Yesterday I posted a Facebook event for a show run, despite my stated reservations about posting such things. Around that time, Shithole‘s Zach Bartz made a great FB post echoing the sentiment of my hollow but somewhat compulsory move.
If that advice sounds familiar, that’s because people like Dan Goldstein have been giving that advice for two decades.
MAKE IT PERSONAL
Make as many invitations personal as you can. I don’t mean use mail merge. I mean let people know, in indiviudal emails, about the show.
Yet we don’t take that advice… definitely not on Facebook, where sending invites and making posts feels productive even when it isn’t.
The Facebook invite is something most of us (myself included) feel we need to do, that no one will notice or care if there’s not some sort of Facebook datum about it. Even the Shithole themselves at least post an image on Facebook and other social media advertising their shows the day of (though as Zach attests they message people if they wish to send out invites; I’ve received many of their invites via PM myself).
What would have happened had I not posted a Facebook invite? What would have happened had I just PM’d everyone I wanted to see the show?
The likely result: With two weeks notice, chances are people would have quickly forgotten by the nights of the show, unless I became obnoxious and sent unsolicited follow up messages. And the law of diminishing returns kicks in quickly with unsolicited PM/email invites: One is great, two comes across as borderline harassment.
The Shithole (who I feel does this just right) sends one message for special shows to known interested parties, the day of. And keep in mind the common argument against doing this: People make plans and often if you give them a morning’s notice they’ll already be booked.
But Shithole’s vast community is the same community as yours and mine. All these people have plans and busy schedules. And the guys still fill up their secret venues with spectactors. A morning’s notice has always been more than enough to bring in more than enough friends and peers.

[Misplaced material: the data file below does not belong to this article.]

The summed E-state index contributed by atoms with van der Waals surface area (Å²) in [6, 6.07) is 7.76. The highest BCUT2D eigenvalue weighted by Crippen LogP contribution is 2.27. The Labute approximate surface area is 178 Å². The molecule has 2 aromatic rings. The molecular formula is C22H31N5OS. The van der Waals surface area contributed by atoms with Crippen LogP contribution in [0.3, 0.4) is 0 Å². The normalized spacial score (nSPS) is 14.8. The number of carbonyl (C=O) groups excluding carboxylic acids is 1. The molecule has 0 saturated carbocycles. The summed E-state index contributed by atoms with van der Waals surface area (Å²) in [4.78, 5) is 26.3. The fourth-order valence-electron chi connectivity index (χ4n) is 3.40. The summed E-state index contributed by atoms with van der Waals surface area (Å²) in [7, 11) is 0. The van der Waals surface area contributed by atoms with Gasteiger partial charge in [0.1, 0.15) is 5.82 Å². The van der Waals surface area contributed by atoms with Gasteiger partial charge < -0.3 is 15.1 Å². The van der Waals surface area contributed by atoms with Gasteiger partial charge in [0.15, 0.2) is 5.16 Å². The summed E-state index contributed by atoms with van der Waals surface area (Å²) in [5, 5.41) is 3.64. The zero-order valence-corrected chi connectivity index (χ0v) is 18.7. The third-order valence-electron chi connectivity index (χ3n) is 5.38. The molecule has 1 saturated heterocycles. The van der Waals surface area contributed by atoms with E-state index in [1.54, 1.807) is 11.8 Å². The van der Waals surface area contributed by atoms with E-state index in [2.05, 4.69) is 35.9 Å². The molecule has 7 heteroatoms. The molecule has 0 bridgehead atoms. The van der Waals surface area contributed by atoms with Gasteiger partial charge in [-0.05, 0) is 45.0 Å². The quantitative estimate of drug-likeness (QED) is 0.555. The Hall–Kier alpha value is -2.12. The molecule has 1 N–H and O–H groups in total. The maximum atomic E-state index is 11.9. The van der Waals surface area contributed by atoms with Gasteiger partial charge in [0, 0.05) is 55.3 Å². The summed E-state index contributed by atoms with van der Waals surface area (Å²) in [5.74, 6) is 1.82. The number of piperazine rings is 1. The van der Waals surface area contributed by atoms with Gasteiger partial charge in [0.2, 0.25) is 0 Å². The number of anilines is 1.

Granted, there are other factors that separate most shows’ situations from theirs. Shithole is free (donations welcome). Shows typically charge admission. Even as little as a $5 ticket price can deter someone who would have otherwise attended had it not cost anything to enter.
Also, admittedly there’s a huge cool-factor in attending Shithole. It’s an underground show in a secret location. A free underground show run by notoriously awesome people who care about the community is a lot cooler than a $10 not so underground show hosted by people who, nice or not as nice, don’t share that same rep.
Had I waited until the day of to invite people, it’s more likely people would have not have been able to attend, or wouldn’t have wanted to… especially with it costing $10 to walk in the door.
So, there are totally contextual differences that make the approach more challenging for shows. At the same time, Zach is still completely right. Facebook invites ARE annoying and we have demonstrated history that they AREN’T effective. And messaging people directly to extend an invite has always been more effective than using a social media interface to send blanket invites to everyone you have a connection with in that social media platform.